Boo is a pure-hearted person who has never let anyone down, regardless of the terrible things he’s been through. Boo, the ultimate symbol of goodness, saved Jem and Scout by Bob Ewell. Scout feels that Boo Radley’s hurt would be like Scout “shooting a mockingbird.” Miss Maudie tells Scout, “Mockingbirds don’t do anything but. . . We can hear their voices. Scout and Jem have the last name Finch. Scout and Jem are another small bird that prefers to be with their siblings.

Tom Robinson is a mockingbird lover who does only good. He is a loving husband, father and a faithful churchgoer. He is also a hardworking citizen. Tom claimed that he had been required to cross the Ewell house to get from his trial to work. Mayella asked him almost daily to help with chores at her house. He was to bring water and chop kindling for her. Mayella and her seven siblings tended to watch Tom as he worked. Tom stated that Mayella called him on the day of his alleged attack to repair a door.

Tom examined the hinges of the door and found nothing wrong. Tom said that he noticed something unusually quiet in the house and that Mayella’s siblings were not home. Mayella said that it had taken Mayella all year to save enough money so they could send the kids to town for ice cream. Tom says Mayella then asked Tom to grab a box from the top of the chifforobe. Mayella grabbed his legs while he was standing on the chair to grab the box.

Tom says that Mayella grabbed him and forced Tom to get off the chair. Mayella then hugged Tom and kissed him. Tom Robinson is a mockingbird due to his innocence. He has never harmed anyone, and is an admirable person who offers help to others. It’s a sin to harm Tom, because he’s innocent. Here is a parallel between the killing of a mockingbird, and the killing of a cripple, Tom. Both are defenseless before their enemies and, therefore, it is sinful for them to die that way.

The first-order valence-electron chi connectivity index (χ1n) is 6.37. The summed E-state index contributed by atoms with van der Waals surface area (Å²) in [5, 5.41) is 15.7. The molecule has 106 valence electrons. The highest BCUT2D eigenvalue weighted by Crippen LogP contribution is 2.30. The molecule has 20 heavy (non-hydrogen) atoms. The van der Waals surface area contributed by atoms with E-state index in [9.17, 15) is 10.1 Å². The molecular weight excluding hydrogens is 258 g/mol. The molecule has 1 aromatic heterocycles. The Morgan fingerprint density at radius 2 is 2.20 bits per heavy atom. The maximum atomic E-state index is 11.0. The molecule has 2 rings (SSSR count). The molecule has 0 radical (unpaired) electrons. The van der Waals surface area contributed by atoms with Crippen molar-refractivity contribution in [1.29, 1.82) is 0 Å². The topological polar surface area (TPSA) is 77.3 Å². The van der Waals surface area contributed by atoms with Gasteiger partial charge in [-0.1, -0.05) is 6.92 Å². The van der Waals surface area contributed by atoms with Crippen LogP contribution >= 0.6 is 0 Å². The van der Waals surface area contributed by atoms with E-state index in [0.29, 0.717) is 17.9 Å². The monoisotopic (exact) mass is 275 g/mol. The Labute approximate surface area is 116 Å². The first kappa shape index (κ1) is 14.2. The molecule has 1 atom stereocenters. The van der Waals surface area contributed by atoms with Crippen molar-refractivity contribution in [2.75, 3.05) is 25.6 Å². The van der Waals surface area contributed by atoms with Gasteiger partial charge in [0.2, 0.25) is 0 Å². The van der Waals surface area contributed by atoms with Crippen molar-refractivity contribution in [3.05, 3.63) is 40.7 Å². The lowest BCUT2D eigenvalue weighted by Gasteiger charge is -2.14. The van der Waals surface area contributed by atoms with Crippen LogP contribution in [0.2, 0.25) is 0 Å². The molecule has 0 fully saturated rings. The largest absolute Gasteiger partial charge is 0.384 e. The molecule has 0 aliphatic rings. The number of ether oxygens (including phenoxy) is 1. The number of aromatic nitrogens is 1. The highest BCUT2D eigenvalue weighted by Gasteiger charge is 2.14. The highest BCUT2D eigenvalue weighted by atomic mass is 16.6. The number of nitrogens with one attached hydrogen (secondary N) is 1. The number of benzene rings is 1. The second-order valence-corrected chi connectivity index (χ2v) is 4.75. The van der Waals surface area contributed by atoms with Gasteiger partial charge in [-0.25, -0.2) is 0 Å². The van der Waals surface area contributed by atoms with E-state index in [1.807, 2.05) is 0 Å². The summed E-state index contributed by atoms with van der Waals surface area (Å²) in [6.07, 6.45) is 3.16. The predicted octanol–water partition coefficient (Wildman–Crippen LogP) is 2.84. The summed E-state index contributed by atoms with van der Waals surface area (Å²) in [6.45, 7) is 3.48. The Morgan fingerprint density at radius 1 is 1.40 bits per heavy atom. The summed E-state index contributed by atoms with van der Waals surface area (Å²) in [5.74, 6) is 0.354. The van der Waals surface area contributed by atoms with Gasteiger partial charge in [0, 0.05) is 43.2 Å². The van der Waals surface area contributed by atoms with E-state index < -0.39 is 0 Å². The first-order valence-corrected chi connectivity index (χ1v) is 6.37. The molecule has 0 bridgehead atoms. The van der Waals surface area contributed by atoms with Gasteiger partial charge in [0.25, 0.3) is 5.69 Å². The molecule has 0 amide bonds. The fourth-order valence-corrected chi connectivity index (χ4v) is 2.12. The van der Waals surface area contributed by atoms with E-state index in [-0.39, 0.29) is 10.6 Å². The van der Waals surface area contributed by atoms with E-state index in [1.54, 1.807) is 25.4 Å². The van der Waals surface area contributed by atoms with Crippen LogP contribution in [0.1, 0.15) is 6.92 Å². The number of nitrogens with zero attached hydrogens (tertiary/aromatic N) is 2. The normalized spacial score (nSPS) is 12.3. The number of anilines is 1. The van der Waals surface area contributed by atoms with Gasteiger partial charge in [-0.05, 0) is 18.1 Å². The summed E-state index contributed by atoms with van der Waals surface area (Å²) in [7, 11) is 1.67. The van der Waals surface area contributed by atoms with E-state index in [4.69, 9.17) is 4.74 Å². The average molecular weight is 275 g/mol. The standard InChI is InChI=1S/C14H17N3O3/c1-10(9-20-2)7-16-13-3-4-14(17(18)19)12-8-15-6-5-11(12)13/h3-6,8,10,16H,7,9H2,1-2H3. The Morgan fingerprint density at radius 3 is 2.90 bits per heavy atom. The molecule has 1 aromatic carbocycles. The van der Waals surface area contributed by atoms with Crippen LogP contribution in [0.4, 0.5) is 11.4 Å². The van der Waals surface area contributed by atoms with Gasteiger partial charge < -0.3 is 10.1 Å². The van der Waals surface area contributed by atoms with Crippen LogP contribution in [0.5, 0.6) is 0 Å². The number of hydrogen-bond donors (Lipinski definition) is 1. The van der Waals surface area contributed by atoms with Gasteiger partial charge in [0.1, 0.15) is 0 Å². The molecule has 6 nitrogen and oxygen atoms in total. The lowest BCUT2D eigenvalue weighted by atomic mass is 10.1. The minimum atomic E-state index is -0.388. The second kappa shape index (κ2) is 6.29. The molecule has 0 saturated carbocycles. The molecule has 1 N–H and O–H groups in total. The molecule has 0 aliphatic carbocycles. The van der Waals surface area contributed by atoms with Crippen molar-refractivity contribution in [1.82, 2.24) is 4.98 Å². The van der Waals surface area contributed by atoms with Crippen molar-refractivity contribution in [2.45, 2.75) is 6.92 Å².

Let’s conclude that the symbolism used in the Mockingbird through characters Atticus Finch and Tom Robinson is more than showing the good in everyone. These characters can be used to display the childlike innocence hidden deep within. They are used to demonstrate the maturity and depth of adulthood that human beings experience each day. Real courage isn’t “a man with his gun in his hand”. “It’s when your heart knows you have to start, but you persevere regardless of what.

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To Kill A Mockingbird Theme, Motifs, Symbols